Ph.D. Washington University in St. Louis
M.A. University of Illinois at Chicago
B.A. University of Illinois at Chicago

Dr. Malakaj specializes in late-18th- to 21st-century German media and cultural history. His research focuses on 19th-century literary cultures, film history, narrative theory, queer theory, critical pedagogy, and humanities as well as language study advocacy.

Dr. Malakaj is currently writing a book examining the influence of fluctuating literary markets on authorial agency and narrative form provisionally titled Fragile Literary Cultures in Early Imperial Germany. Part and parcel of this research is a volume titled Market Strategies and German Literature in the Long Nineteenth Century (2020, de Gruyter), which he co-edited with Vance Byrd (Grinnell College).

His scholarship in film studies includes research on melodrama, slapstick, queer aesthetics, and periodical culture with a recurring focus Weimar Germany. Currently, Dr. Malakaj working on a volume provisionally titled Slapstick: An Interdisciplinary Companion, which is co-edited with Alena Lyons and under advanced contract with de Gruyter.

In 2016, Dr. Malakaj co-founded the international scholarly collective “Diversity, Decolonialization, and the German Curriculum” (DDGC). Together with Regine Criser he co-edited the volume Diversity and Decolonization in German Studies (2020, Palgrave). Dr. Malakaj also serves as the co-editor of DDGC’s official blog.

T1 Winter 2019/20 he will teach an undergraduate course titled “Bad Feelings: The Literary Lives of Anger, Boredom, and Envy.” T2 Winter 2019/20 he will teach an undergraduate course titled “The Sexual Politics of Weimar Cinema” and a graduate seminar titled “Sex Politics and German Film History.”

In 2020, Dr. Malakaj completed his tenure as a Leading Scholar in UBC’s Green College. He is also the recipient of the UBC Hampton Research Award for New Faculty as well as a Social Science and Humanities Research Council Connection Grant (collaboratively with Kyle Frackman). In 2020, Dr. Malakaj was appointed to the editorial board of Studies in Twentieth and Twenty-First Century Literature.

Edited Volumes

Market Strategies and German Literature in the Long Nineteenth Century, co-edited with Vance Byrd, Interdisciplinary German Cultural Studies Series (Berlin: De Gruyter, 2020).

Diversity & Decolonization in German Studies, co-edited with Regine Criser (New York: Palgrave, in production and forthcoming 2020)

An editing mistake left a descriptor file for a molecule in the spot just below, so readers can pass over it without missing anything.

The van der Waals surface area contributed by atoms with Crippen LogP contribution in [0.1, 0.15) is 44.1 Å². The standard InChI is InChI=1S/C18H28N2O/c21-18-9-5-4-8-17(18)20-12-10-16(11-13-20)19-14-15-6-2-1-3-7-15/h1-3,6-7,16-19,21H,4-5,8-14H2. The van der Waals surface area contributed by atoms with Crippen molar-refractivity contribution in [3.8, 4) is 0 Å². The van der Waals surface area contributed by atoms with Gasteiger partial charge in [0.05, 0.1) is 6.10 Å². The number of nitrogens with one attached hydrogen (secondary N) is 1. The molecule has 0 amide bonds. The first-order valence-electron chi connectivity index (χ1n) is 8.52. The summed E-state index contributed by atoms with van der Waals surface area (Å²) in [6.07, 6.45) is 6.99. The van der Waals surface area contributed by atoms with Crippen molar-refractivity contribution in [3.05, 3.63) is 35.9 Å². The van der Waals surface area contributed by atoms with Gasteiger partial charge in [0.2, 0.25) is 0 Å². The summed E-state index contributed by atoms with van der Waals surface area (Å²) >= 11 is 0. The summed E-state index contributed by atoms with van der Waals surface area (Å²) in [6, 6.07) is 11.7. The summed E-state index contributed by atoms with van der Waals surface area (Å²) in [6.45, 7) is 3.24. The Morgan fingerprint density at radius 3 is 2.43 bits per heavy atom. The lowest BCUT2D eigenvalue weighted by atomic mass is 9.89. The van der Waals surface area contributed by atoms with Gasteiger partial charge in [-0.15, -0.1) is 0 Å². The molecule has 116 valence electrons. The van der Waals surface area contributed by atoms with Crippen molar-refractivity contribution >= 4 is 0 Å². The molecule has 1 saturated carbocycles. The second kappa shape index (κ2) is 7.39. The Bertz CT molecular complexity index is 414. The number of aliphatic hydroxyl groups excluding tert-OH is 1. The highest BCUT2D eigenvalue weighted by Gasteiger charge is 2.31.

Peer Reviewed Articles and Chapters

Announced but Not Enacted: Anti-Racist German Studies as Process,” with Andrea Dawn Bryant, Nichole M. Neuman, and David Gramling, Applied Linguistics (2019): 1–9.

 

The State of Diversity and Decolonization in North American German Studies,” Transnational Education

and German Studies, ed. Ben Nickl, Deane Blackler, and Stefan Popenici (New York: Springer, 2020): 85–101.

 

Introduction: Diversity and Decolonization in German Studies,” with Regine Criser, Diversity & Decolonization in German Studies, ed. Regine Criser and Ervin Malakaj (New York: Palgrave, 2020), 1–23.

Advocating for Queer of Color Studies in German Graduate Programs,” with Priscilla Layne. Unterrichtspraxis/Teaching German 52.2 (2019): 194–202.

“Introduction: Market Strategies and German Literature in the Nineteenth Century,”with Vance Byrd, Market Strategies and German Literature in the Long Nineteenth Century, ed. Vance Byrd and Ervin Malakaj (Berlin: De Gruyter, 2020), 1–25.

“Carl Emil Franzos’s Deutsche Dichtung and the Politics of Painstaking Editorial Labor,” Market Strategies and German Literature in the Long Nineteenth Century, ed. Vance Byrd and Ervin Malakaj (Berlin: De Gruyter, 2020), 171–197.

“Queer Derailment and Pederast Adoration in Carl Theodor Dreyer’s Michael (1924),”German Quarterly 92.3 (2019): 311–327. 

“Senescence and Der Stechlin,” Fontane in the Twenty-First Century, ed. John Lyon and Brian Tucker (Rochester: Camden House, 2019): 232–247. 

“Cruel Optimism and Post-68 Nostalgia in Helma Sanders-Brahms’ Unter dem Pflaster ist der Strand,” Celluloid Revolt: German Screen Cultures and the Long 1968, ed. Christina Gerhardt and Marco Abel (Rochester: Camden House, 2019): 237–253. 

The Emotive Textualities of Wilhelm Jensen’s Karin von Schweden,” Neophilologus102.1 (2018): 59–74. 

Richard Oswald, Magnus Hirschfeld, and the Possible Impossibility of Hygienic Melodrama,” Studies in European Cinema 14.3 (2017): 216–230.

Teaching an Honors Seminar on #BlackLivesMatter in East Texas” with Jeffery L. Littlejohn, Kimberly Bell, Patrick Lewis, and Julia May, Journal of the National Collegiate Honors Council 18.2 (2017): 3–15.

Currently Teaching